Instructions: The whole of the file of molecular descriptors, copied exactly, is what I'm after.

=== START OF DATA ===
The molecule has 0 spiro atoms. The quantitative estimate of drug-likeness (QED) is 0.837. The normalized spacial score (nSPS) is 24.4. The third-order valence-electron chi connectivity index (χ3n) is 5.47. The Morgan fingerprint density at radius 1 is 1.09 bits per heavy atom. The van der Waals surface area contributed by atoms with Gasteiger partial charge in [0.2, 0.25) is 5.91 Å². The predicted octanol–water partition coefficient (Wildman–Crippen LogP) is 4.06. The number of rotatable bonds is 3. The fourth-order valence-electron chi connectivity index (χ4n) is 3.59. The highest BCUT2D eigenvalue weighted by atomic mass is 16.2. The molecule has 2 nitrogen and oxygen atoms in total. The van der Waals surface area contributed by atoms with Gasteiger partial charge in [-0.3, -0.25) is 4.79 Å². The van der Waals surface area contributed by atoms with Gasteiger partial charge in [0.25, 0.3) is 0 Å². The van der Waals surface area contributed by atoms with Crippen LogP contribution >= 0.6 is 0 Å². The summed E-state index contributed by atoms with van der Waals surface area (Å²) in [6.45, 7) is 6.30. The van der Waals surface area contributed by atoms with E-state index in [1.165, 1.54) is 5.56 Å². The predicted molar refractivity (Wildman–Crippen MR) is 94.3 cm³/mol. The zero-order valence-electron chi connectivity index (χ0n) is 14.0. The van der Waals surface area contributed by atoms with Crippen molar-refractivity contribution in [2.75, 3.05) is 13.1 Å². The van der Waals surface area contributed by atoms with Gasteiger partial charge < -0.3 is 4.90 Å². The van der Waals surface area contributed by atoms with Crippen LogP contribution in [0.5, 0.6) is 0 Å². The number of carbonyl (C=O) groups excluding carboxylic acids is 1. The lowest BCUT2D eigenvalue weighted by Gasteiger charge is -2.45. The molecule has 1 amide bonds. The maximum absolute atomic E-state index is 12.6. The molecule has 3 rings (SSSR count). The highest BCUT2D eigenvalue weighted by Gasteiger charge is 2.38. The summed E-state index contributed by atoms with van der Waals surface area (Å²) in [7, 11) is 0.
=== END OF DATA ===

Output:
The molecule has 0 spiro atoms. The quantitative estimate of drug-likeness (QED) is 0.837. The normalized spacial score (nSPS) is 24.4. The third-order valence-electron chi connectivity index (χ3n) is 5.47. The Morgan fingerprint density at radius 1 is 1.09 bits per heavy atom. The van der Waals surface area contributed by atoms with Gasteiger partial charge in [0.2, 0.25) is 5.91 Å². The predicted octanol–water partition coefficient (Wildman–Crippen LogP) is 4.06. The number of rotatable bonds is 3. The fourth-order valence-electron chi connectivity index (χ4n) is 3.59. The highest BCUT2D eigenvalue weighted by atomic mass is 16.2. The molecule has 2 nitrogen and oxygen atoms in total. The van der Waals surface area contributed by atoms with Gasteiger partial charge in [-0.3, -0.25) is 4.79 Å². The van der Waals surface area contributed by atoms with Gasteiger partial charge in [0.25, 0.3) is 0 Å². The van der Waals surface area contributed by atoms with Crippen LogP contribution >= 0.6 is 0 Å². The summed E-state index contributed by atoms with van der Waals surface area (Å²) in [6.45, 7) is 6.30. The van der Waals surface area contributed by atoms with E-state index in [1.165, 1.54) is 5.56 Å². The predicted molar refractivity (Wildman–Crippen MR) is 94.3 cm³/mol. The zero-order valence-electron chi connectivity index (χ0n) is 14.0. The van der Waals surface area contributed by atoms with Crippen molar-refractivity contribution in [2.75, 3.05) is 13.1 Å². The van der Waals surface area contributed by atoms with Gasteiger partial charge < -0.3 is 4.90 Å². The van der Waals surface area contributed by atoms with Crippen LogP contribution in [0.5, 0.6) is 0 Å². The number of carbonyl (C=O) groups excluding carboxylic acids is 1. The lowest BCUT2D eigenvalue weighted by Gasteiger charge is -2.45. The molecule has 1 amide bonds. The maximum absolute atomic E-state index is 12.6. The molecule has 3 rings (SSSR count). The highest BCUT2D eigenvalue weighted by Gasteiger charge is 2.38. The summed E-state index contributed by atoms with van der Waals surface area (Å²) in [7, 11) is 0.